Video: Moustakas named AL Comeback Player of the Year

Mike Moustakas to the Braves
We hear you, Braves fans. Austin Riley just hit .315/.389/.511 in half a season at Double-A. He's very exciting. But Riley is also 20 years old and hit .252/.310/.408 at Class A in the first half of the season. He's at least a year away, with a million different ways his career could turn out, and if in 2019 or '20 you have too many talented players, well, that's a nice problem to have.

In the meantime, Atlanta should get aggressive, even if it's ahead of schedule. This has the potential to be a very good lineup right now -- Ozzie Albies and Dansby Swanson have arrived, Ronald Acuna will be there soon, Freddie Freeman is a superstar, and Ender Inciarte and Tyler Flowers are nice supporting pieces -- but third base is thin, currently slated to be manned by Johan Camargo, Rio Ruiz or Charlie Culberson

Moustakas, meanwhile, is increasingly without options in a tough third-base market. The Giants and Angels have already made their moves; the Mets and Yankees seem unlikely to add him. That could keep the contract reasonable for Atlanta, and at only 29, he could be part of the next good Braves team. Other than Freeman and Inciarte, the Braves have no contract commitments past 2019. That Moustakas just hit 38 homers in a very difficult hitter's park adds to the appeal.

(This could mostly also apply to Todd Frazier. The point stands.)

Video: Feinsand on market for big-name pitchers

Jake Arrieta to the Phillies
Speaking of rebuilding National League East teams who ought to move things up now to prepare themselves for a run at contention in the years to come: The Phillies. With Carlos Santana joining Rhys Hoskins, Odubel Herrera, Aaron Altherr and Cesar Hernandez, plus prospects J.P. Crawford, Jorge Alfaro and Scott Kingery either ready right now or very soon, this is suddenly a very interesting lineup.

What they don't have is a rotation to match. Aaron Nola can be a legitimate ace, though he's yet to reach 170 innings in a season, but behind him are a collection of talented young arms with relatively little track record of success, health and consistency. Between Nick Pivetta, Jerad Eickhoff, Ben Lively, Zach Eflin, Jake Thompson and Vince Velasquez, you can probably cobble together a rotation. But none of them are Arrieta.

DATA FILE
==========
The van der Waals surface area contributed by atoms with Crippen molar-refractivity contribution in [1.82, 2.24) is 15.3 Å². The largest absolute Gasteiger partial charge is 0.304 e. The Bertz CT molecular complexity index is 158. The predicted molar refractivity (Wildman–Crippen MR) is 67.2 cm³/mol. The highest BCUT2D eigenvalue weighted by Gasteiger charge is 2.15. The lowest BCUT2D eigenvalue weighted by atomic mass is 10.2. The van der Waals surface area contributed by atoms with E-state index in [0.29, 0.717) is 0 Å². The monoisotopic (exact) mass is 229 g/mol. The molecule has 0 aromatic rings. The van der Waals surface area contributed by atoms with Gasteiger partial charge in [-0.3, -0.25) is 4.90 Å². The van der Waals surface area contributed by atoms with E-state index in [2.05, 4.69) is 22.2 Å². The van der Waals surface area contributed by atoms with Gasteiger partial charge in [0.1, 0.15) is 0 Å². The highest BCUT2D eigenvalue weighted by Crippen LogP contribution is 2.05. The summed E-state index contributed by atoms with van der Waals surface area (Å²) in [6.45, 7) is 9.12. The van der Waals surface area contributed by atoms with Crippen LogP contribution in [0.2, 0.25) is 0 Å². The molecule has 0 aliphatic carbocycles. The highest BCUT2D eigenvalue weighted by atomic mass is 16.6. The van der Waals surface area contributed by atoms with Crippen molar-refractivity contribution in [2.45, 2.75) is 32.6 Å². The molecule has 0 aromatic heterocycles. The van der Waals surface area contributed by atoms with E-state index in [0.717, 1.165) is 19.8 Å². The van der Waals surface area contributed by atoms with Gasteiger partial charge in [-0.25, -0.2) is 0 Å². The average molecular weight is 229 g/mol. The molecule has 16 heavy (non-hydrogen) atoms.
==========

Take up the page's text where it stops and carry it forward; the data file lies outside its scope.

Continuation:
All of the concerns about Arrieta are valid. He'll soon be 32, his velocity has trended down, and his 2017 was merely good, not great. For those reasons, no team is going to guarantee Arrieta six or seven years, nor should they. But you still expect near-term performance, and if the terms are right, you put him atop the rotation with Nola, in front of a bullpen that added Pat Neshek and Tommy Hunter, and suddenly this is a team that's closer than you think.

(Besides: Other than Herrera and Santana, the Phils have no contract commitments past 2019. Adding Arrieta wouldn't take them out of the Manny Machado / Bryce Harper sweepstakes next year.)

Video: Neil Walker is the No. 9 second baseman right now

Neil Walker to the Yankees
It's very possible that the young duo of Gleyber Torres and Miguel Andjuar will man second and third base for the Yankees for the next 10 years. It just seems relatively unlikely that they, or Tyler Wade or Ronald Torreyes, are really what the Yanks will go with for Opening Day.

With Frazier a free agent, Starlin Castro in Miami and Chase Headley in San Diego, the Yankees could use an infielder, preferably one who won't require a long-term deal, because of the prospects. Enter Walker, who checks all of the boxes for New York.

Walker is flexible, as he played some first and third last year as well as his usual second, and he's a switch-hitter. He's a competent defender, and he's been an above-average bat every year of his career. (His 2017 line of .265/.362/.439, good for a 114 wRC+, is similar to his career line dating back to '09.) It's true that he's had some injuries the past two years, but you're not looking for 162 games annually for the next five years. You're looking for a quality veteran to hold things together until the rookies are ready. You're looking for Walker.

Mike Petriello is an analyst for MLB.com and the host of the Statcast podcast.

Jake Arrieta, Lucas Duda, J.D. Martinez, Mike Moustakas, Neil Walker